Plaintiff’s Case Permitted to Proceed Past Summary Judgment Based on Conflicting Evidence Created by Her Own Testimony

Earlier this month, a state appellate court issued a written opinion in a car accident case that was brought by a woman who was not in either car at the time of the accident, but was struck by one of the cars involved in the accident while she was standing on the corner. The court had to decide if the plaintiff’s case should proceed to trial against both drivers, or only against the driver who ran the red light, causing the accident. In the end, the court held that because conflicting evidence existed about whether both drivers may be at fault, the case should proceed to trial against both defendants.

The Facts of the Case

The plaintiff worked as a crossing guard for a local school. It was the Friday of the first week of school, and she was scheduled to end her shift in a few minutes when she glanced up the street and noticed a car speeding towards her. She noticed the car was crossing into the lane of opposing traffic passing other vehicles. As the car approached the intersection where the plaintiff was standing, it ran a red stoplight.

At the time the first car ran the red light, a pick-up truck entered the intersection with a green light. There was conflicting testimony as to whether the intersection was clear at the time the pick-up truck entered the intersection. The plaintiff said that it was not clear; however, the driver of the pick-up and several eyewitnesses claimed that it was clear. Regardless, once the pick-up entered the intersection, it was struck by the car that had run the red stoplight. The force from the collision sent the pick-up truck right into the plaintiff, who was thrown against a wall nearby. The plaintiff suffered serious injuries, and filed a personal injury lawsuit against both drivers.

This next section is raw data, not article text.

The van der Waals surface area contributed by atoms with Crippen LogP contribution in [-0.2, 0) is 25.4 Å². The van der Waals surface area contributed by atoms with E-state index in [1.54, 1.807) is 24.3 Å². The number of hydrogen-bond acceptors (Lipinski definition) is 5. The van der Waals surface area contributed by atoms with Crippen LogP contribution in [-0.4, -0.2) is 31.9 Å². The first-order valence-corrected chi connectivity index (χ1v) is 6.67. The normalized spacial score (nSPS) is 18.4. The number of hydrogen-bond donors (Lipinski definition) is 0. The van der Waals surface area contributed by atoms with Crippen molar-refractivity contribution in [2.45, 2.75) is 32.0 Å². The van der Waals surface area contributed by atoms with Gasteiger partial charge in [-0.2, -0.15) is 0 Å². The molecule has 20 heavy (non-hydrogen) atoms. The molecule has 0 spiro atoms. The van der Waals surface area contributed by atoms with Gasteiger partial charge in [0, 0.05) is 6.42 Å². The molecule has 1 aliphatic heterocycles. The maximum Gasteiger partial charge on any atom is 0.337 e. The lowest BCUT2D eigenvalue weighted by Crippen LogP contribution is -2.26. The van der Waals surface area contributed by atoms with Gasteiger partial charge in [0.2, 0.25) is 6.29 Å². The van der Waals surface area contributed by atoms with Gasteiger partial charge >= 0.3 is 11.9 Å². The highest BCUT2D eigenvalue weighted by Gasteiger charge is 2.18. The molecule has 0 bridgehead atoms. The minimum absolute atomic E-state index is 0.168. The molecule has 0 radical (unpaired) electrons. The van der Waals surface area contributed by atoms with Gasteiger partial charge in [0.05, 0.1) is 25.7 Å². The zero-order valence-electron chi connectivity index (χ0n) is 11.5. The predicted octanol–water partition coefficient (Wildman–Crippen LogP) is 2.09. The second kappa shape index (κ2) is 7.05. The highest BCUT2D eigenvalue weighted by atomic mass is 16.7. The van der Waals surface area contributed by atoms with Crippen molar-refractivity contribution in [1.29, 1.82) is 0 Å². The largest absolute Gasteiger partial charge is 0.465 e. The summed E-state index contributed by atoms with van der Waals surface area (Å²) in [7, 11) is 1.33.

The driver of the pick-up truck requested that the court dismiss the case against him since he had a green light when he entered the intersection. The plaintiff argued that, even if the light was green, it may still have been negligent for the driver to enter the intersection if it was not clear, meaning traffic had backed up to the point of preventing the pick-up from safely exiting the intersection. The court explained that the conflict in the testimony required a jury make the determination, rather than a judge in a summary judgment proceeding. Thus, the case will proceed toward trial or settlement negotiations against both drivers.

Have You Been Injured in an Indiana Car Accident?

If you or a loved one has recently been injured in an Indiana car accident, you may be entitled to monetary compensation to help you recoup the costs associated with your injuries. The skilled personal injury advocates at the law firm of Parr Richey Frandsen Patterson Kruse have decades of collective experience assisting clients in all types of personal injury matters and would be happy to meet with you to discuss your case. Call 888-532-7766 to schedule a free consultation today. Calling is free, and you will not be billed for our services unless we can assist you in recovering the compensation you deserve.

Related Posts:

Student’s Slip-and-Fall Accident on Patch of Ice Was the Result of an “Obvious and Natural” Condition, Indiana Injury Lawyer Blog, March 6, 2017

Court Finds Plaintiff’s “Mere Speculation” in Premises Liability Case Insufficient to Survive Summary Judgment Challenge, Indiana Injury Lawyer Blog, February 22, 2017

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